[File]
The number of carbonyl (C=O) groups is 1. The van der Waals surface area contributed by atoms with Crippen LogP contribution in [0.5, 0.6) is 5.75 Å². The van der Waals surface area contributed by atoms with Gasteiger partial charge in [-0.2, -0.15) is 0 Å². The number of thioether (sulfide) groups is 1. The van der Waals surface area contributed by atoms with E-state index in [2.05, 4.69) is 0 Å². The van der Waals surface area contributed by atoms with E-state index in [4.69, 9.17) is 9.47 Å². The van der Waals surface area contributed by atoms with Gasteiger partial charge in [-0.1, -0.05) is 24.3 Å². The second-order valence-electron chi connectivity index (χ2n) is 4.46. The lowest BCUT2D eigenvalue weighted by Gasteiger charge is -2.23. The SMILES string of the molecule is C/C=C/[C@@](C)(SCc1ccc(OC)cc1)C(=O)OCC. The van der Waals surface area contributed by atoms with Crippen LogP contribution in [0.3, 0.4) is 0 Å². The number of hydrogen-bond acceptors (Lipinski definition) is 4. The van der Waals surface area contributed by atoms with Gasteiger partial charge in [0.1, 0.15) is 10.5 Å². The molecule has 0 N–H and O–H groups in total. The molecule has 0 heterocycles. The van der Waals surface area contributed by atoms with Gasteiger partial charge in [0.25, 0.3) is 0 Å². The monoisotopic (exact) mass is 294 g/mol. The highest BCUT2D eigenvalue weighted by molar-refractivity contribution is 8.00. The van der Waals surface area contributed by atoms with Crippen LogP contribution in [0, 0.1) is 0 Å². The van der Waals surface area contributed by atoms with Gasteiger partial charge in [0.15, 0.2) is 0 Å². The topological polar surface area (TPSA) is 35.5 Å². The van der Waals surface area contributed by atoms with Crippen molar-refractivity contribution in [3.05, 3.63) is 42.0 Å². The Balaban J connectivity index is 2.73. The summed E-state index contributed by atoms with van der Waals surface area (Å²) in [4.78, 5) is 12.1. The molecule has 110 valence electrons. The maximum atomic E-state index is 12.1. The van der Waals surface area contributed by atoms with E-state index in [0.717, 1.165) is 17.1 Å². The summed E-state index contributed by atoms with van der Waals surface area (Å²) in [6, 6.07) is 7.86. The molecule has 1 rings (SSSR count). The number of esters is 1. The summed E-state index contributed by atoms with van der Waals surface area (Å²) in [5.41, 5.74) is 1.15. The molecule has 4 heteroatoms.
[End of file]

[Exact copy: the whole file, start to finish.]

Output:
The number of carbonyl (C=O) groups is 1. The van der Waals surface area contributed by atoms with Crippen LogP contribution in [0.5, 0.6) is 5.75 Å². The van der Waals surface area contributed by atoms with Gasteiger partial charge in [-0.2, -0.15) is 0 Å². The number of thioether (sulfide) groups is 1. The van der Waals surface area contributed by atoms with E-state index in [2.05, 4.69) is 0 Å². The van der Waals surface area contributed by atoms with E-state index in [4.69, 9.17) is 9.47 Å². The van der Waals surface area contributed by atoms with Gasteiger partial charge in [-0.1, -0.05) is 24.3 Å². The second-order valence-electron chi connectivity index (χ2n) is 4.46. The lowest BCUT2D eigenvalue weighted by Gasteiger charge is -2.23. The SMILES string of the molecule is C/C=C/[C@@](C)(SCc1ccc(OC)cc1)C(=O)OCC. The van der Waals surface area contributed by atoms with Crippen LogP contribution in [0.3, 0.4) is 0 Å². The number of hydrogen-bond acceptors (Lipinski definition) is 4. The van der Waals surface area contributed by atoms with Gasteiger partial charge in [0.1, 0.15) is 10.5 Å². The molecule has 0 N–H and O–H groups in total. The molecule has 0 heterocycles. The van der Waals surface area contributed by atoms with Gasteiger partial charge in [0.25, 0.3) is 0 Å². The monoisotopic (exact) mass is 294 g/mol. The highest BCUT2D eigenvalue weighted by molar-refractivity contribution is 8.00. The van der Waals surface area contributed by atoms with Crippen LogP contribution in [0, 0.1) is 0 Å². The van der Waals surface area contributed by atoms with Gasteiger partial charge in [0.15, 0.2) is 0 Å². The topological polar surface area (TPSA) is 35.5 Å². The van der Waals surface area contributed by atoms with Crippen molar-refractivity contribution in [3.05, 3.63) is 42.0 Å². The Balaban J connectivity index is 2.73. The summed E-state index contributed by atoms with van der Waals surface area (Å²) in [4.78, 5) is 12.1. The molecule has 110 valence electrons. The maximum atomic E-state index is 12.1. The van der Waals surface area contributed by atoms with E-state index in [0.717, 1.165) is 17.1 Å². The summed E-state index contributed by atoms with van der Waals surface area (Å²) in [6, 6.07) is 7.86. The molecule has 1 rings (SSSR count). The number of esters is 1. The summed E-state index contributed by atoms with van der Waals surface area (Å²) in [5.41, 5.74) is 1.15. The molecule has 4 heteroatoms.